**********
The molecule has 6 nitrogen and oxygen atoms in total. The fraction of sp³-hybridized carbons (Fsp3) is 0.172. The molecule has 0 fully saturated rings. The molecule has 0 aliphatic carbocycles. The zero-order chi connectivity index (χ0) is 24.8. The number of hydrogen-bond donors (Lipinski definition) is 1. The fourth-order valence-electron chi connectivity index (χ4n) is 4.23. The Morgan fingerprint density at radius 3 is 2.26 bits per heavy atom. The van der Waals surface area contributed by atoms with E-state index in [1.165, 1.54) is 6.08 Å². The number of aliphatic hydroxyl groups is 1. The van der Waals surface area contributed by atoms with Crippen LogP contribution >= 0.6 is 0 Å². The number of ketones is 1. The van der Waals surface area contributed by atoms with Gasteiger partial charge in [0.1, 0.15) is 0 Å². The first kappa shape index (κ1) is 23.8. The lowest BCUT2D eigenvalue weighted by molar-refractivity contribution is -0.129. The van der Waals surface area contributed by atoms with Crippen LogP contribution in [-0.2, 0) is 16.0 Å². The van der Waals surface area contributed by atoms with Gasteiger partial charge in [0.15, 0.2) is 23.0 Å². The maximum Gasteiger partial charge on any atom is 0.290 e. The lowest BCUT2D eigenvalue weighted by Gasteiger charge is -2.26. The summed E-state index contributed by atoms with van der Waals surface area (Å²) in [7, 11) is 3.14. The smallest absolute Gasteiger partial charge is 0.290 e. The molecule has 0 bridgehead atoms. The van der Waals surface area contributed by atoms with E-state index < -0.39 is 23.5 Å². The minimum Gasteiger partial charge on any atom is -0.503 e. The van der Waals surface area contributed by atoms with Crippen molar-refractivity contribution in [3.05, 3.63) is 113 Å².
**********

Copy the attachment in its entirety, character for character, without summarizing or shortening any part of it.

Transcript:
The molecule has 6 nitrogen and oxygen atoms in total. The fraction of sp³-hybridized carbons (Fsp3) is 0.172. The molecule has 0 fully saturated rings. The molecule has 0 aliphatic carbocycles. The zero-order chi connectivity index (χ0) is 24.8. The number of hydrogen-bond donors (Lipinski definition) is 1. The fourth-order valence-electron chi connectivity index (χ4n) is 4.23. The Morgan fingerprint density at radius 3 is 2.26 bits per heavy atom. The van der Waals surface area contributed by atoms with E-state index in [1.165, 1.54) is 6.08 Å². The number of aliphatic hydroxyl groups is 1. The van der Waals surface area contributed by atoms with Crippen LogP contribution >= 0.6 is 0 Å². The number of ketones is 1. The van der Waals surface area contributed by atoms with Gasteiger partial charge in [0.1, 0.15) is 0 Å². The first kappa shape index (κ1) is 23.8. The lowest BCUT2D eigenvalue weighted by molar-refractivity contribution is -0.129. The van der Waals surface area contributed by atoms with Crippen LogP contribution in [-0.2, 0) is 16.0 Å². The van der Waals surface area contributed by atoms with Gasteiger partial charge in [0.15, 0.2) is 23.0 Å². The maximum Gasteiger partial charge on any atom is 0.290 e. The lowest BCUT2D eigenvalue weighted by Gasteiger charge is -2.26. The summed E-state index contributed by atoms with van der Waals surface area (Å²) in [7, 11) is 3.14. The smallest absolute Gasteiger partial charge is 0.290 e. The molecule has 0 bridgehead atoms. The van der Waals surface area contributed by atoms with E-state index < -0.39 is 23.5 Å². The minimum Gasteiger partial charge on any atom is -0.503 e. The van der Waals surface area contributed by atoms with Crippen molar-refractivity contribution in [3.05, 3.63) is 113 Å².